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It’s Friday afternoon, and you are still at work. Instead of planning an amazing weekend with your family and friends, you are ordering takeout to power through a long night to finish all the work you did not get done this week. It reminds you that you have to find a way to be more productive.

The Productivity Paradox

We live in a world where technology is supposed to make our lives easier, but it does not always work out that way. There is always a new app on the market that promises to make you more productive. You want to finish all your work on Friday and have your weekends free to spend time with family and friends.

So, why not? If an app can make save you time and make you more productive, then it is worth the time and money it takes to set it up. The problem is that it does not always deliver the results for which you hoped. You find yourself trapped in the productivity paradox – you have too many apps, and you are continually switching between them to get your work done.

According to a study published at Slack, app switching can hurt productivity.

This app overload takes a toll on productivity. Fifty-six percent of app users reported that constantly switching between apps and tools makes it harder for them to get work done, and 68% say they spend at least 30 minutes a day just toggling between workplace apps.

Sometimes, the solution you are searching for is not digital, it is analog. You can escape the endless distractions that confront you the moment you open your computer or mobile device by organizing your life and work in an analog journal. For many people, the best way to increase your productivity is to write in a notebook instead of typing into an app.

The Bullet Journal Method

Ryder Carroll, the founder of the Bullet Journal Method, faced a similar dilemma. He wanted a way to keep track of everything that was happening in his life. He wanted a system that was flexible and fast. His solution is called the Bullet Journal Method.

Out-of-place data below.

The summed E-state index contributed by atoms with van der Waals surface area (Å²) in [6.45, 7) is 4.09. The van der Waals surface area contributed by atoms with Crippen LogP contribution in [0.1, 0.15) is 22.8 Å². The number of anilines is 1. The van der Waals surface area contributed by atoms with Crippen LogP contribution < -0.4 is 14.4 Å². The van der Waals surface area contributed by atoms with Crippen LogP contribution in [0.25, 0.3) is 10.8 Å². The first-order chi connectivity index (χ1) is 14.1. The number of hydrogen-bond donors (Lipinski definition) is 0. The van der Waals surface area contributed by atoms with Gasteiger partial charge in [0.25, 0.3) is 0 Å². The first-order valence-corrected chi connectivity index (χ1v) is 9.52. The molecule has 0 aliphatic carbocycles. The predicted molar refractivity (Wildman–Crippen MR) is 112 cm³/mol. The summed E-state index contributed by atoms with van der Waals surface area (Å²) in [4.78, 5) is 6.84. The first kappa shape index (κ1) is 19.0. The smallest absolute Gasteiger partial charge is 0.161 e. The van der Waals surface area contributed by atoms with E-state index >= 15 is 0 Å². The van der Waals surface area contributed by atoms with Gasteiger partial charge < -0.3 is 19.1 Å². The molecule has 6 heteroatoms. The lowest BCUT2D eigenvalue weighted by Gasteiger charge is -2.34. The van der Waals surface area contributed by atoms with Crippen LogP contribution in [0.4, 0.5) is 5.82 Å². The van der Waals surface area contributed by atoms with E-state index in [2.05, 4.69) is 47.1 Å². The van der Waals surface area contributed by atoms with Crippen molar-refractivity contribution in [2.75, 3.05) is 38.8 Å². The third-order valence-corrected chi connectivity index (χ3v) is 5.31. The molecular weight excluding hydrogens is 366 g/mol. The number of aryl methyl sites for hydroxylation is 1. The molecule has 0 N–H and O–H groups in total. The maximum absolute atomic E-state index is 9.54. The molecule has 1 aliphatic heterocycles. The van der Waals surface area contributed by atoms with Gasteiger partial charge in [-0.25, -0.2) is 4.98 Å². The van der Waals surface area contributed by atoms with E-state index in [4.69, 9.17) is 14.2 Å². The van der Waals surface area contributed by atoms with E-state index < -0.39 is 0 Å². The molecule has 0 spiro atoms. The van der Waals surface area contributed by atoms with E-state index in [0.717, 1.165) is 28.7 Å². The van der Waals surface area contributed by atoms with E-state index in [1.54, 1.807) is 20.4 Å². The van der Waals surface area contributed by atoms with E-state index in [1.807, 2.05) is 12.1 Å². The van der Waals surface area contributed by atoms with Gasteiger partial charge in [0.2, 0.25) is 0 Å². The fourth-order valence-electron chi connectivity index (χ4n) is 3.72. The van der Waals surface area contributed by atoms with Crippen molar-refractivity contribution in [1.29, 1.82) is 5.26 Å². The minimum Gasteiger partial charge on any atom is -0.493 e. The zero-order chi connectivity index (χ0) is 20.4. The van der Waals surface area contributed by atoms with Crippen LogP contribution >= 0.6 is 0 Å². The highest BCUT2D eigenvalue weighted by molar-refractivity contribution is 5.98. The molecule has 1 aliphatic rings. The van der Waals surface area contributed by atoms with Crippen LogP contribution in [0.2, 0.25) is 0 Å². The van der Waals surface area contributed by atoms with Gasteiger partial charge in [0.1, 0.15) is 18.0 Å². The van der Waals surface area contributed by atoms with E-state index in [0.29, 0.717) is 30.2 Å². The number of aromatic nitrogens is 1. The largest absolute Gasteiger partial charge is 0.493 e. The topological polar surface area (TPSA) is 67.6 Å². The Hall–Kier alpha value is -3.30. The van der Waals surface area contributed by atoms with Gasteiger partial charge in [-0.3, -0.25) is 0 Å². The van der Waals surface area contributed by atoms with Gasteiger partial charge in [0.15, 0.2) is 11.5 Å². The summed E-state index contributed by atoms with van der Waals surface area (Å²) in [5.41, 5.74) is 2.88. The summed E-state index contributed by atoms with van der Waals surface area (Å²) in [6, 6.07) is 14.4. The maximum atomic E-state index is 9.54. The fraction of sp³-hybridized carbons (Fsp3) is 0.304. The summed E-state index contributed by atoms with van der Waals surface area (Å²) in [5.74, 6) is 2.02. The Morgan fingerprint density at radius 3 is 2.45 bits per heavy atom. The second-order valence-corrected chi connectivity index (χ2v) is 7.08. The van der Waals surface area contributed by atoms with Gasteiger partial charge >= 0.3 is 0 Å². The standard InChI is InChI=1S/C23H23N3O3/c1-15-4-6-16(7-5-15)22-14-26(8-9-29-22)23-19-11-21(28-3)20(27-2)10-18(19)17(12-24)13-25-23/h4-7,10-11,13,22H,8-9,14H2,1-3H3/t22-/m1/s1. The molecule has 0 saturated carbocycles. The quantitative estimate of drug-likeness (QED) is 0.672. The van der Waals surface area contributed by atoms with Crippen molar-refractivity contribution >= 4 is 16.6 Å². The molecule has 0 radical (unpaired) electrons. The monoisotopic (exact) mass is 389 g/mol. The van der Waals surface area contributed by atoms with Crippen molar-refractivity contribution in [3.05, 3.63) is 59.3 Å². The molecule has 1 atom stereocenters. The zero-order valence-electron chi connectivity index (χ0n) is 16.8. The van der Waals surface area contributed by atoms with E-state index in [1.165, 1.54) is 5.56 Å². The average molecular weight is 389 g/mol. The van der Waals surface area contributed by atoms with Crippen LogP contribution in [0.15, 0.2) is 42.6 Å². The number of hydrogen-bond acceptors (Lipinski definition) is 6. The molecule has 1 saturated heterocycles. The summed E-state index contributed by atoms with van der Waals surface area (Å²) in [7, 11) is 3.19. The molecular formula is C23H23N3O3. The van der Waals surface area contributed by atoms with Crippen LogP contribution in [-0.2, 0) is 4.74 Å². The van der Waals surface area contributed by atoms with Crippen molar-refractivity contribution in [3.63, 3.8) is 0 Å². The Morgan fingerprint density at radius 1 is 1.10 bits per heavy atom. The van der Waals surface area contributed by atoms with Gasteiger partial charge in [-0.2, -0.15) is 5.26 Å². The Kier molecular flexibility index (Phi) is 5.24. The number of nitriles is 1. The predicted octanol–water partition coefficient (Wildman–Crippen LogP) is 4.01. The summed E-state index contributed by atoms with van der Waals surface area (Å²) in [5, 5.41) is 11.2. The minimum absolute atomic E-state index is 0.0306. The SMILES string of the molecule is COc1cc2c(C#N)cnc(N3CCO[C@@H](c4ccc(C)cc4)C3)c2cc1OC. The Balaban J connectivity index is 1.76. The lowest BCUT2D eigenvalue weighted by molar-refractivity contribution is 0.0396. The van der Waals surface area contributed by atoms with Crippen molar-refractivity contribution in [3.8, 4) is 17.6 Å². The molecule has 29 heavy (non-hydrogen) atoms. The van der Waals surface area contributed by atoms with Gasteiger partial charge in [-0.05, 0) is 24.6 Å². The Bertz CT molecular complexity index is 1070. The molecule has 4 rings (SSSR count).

The Bullet Journal Method has developed an active community of devoted practitioners. The popularity of the system led Carroll to write a book on the subject. His book, The Bullet Journal Method: Track the Past, Order the Present, Design the Future, is a New York Times bestseller.

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What Is The Bullet Journal Method?

The Bullet Journal Method is an analog system that is designed to do three things:

  1. Track the past
  2. Organize the present
  3. Design the future

The Bullet Journal (or BuJo) is a physical notebook that you write in to track anything that is important to you in your life or work. The official Bullet Journal notebook designed by Ryder Carroll is available for purchase on the Bullet Journal website. However, Bullet Journaling can be done with almost any analog notebook. Personally, I like to use a Leuchtturm 1917 A5 notebook with dot grid pages.

The Bullet Journal is a combination of a calendar, a task manager, and a notebook. It is an organized system for planning, taking notes, and getting work done. The Bullet Journal method can be adapted for almost any purpose.

The Structure Of A Bullet Journal

The system is modular. Each module (or collection) in the Bullet Journal is a way to organize related information.

The Four Core Modules Of A Bullet Journal

1. The Index

The Index works like a table of contents. It is a list of all the entries in your Bullet Journal and the pages numbers where each entry is located. The Index helps you easily find any content in your Bullet Journal with just a glance.

2. Future Log

The Future Log is your “time machine” for everything that happens outside of the current month. It is a place to put short reminders about key commitments or scheduled events in the future.

3. Monthly Log

A Monthly Log consists of two elements – a calendar and a task list. The calendar is a one-page at-a-glance reference for both events and tasks. The task list is a place to clear your mind of everything you need to do. Writing it down frees your mind and allows you to get clarity and focus on your priorities for the month.

4. Daily Log

The Daily Log is where you record your tasks, events, and notes as they occur throughout each day.

Bullet Journal Founder, Ryder Carroll explains the basic structure of a Bullet Journal in a video on his website.

Custom Modules (Collections)

The Bullet Journal modules are really just collections of related content. You might have a collection in your Bullet Journal for a work-related project, a collection of related notes, or a set of habits you want to track. Collections can be anything.